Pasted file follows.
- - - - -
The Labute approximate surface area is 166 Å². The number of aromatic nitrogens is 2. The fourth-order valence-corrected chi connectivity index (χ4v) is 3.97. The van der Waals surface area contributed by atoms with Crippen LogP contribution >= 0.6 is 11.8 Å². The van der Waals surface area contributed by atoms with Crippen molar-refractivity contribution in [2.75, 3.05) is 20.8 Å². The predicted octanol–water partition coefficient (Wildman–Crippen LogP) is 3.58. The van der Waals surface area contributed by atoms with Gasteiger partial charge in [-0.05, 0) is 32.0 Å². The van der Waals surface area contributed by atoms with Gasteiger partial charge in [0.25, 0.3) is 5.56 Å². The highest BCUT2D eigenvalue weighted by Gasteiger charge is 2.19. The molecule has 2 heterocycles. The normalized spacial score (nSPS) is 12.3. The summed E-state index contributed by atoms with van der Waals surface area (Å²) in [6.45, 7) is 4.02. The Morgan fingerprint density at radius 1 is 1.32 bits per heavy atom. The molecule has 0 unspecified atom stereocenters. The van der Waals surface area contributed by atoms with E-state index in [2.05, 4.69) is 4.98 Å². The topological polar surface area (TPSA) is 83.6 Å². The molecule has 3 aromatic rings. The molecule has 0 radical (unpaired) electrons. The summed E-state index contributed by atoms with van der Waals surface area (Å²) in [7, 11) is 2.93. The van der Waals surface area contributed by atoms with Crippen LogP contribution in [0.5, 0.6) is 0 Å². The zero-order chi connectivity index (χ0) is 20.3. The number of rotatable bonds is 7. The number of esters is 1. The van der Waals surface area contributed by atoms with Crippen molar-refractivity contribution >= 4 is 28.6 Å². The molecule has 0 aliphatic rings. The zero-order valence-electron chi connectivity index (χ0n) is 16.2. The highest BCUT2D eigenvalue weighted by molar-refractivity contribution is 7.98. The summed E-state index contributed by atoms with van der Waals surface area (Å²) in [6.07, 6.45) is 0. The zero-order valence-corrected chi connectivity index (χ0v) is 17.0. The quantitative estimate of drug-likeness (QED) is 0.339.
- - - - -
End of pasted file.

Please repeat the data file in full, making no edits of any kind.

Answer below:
The Labute approximate surface area is 166 Å². The number of aromatic nitrogens is 2. The fourth-order valence-corrected chi connectivity index (χ4v) is 3.97. The van der Waals surface area contributed by atoms with Crippen LogP contribution >= 0.6 is 11.8 Å². The van der Waals surface area contributed by atoms with Crippen molar-refractivity contribution in [2.75, 3.05) is 20.8 Å². The predicted octanol–water partition coefficient (Wildman–Crippen LogP) is 3.58. The van der Waals surface area contributed by atoms with Gasteiger partial charge in [-0.05, 0) is 32.0 Å². The van der Waals surface area contributed by atoms with Gasteiger partial charge in [0.25, 0.3) is 5.56 Å². The highest BCUT2D eigenvalue weighted by Gasteiger charge is 2.19. The molecule has 2 heterocycles. The normalized spacial score (nSPS) is 12.3. The summed E-state index contributed by atoms with van der Waals surface area (Å²) in [6.45, 7) is 4.02. The Morgan fingerprint density at radius 1 is 1.32 bits per heavy atom. The molecule has 0 unspecified atom stereocenters. The van der Waals surface area contributed by atoms with E-state index in [2.05, 4.69) is 4.98 Å². The topological polar surface area (TPSA) is 83.6 Å². The molecule has 3 aromatic rings. The molecule has 0 radical (unpaired) electrons. The summed E-state index contributed by atoms with van der Waals surface area (Å²) in [7, 11) is 2.93. The van der Waals surface area contributed by atoms with Crippen LogP contribution in [0.5, 0.6) is 0 Å². The zero-order chi connectivity index (χ0) is 20.3. The number of rotatable bonds is 7. The number of esters is 1. The van der Waals surface area contributed by atoms with Crippen molar-refractivity contribution >= 4 is 28.6 Å². The molecule has 0 aliphatic rings. The zero-order valence-electron chi connectivity index (χ0n) is 16.2. The highest BCUT2D eigenvalue weighted by molar-refractivity contribution is 7.98. The summed E-state index contributed by atoms with van der Waals surface area (Å²) in [6.07, 6.45) is 0. The zero-order valence-corrected chi connectivity index (χ0v) is 17.0. The quantitative estimate of drug-likeness (QED) is 0.339.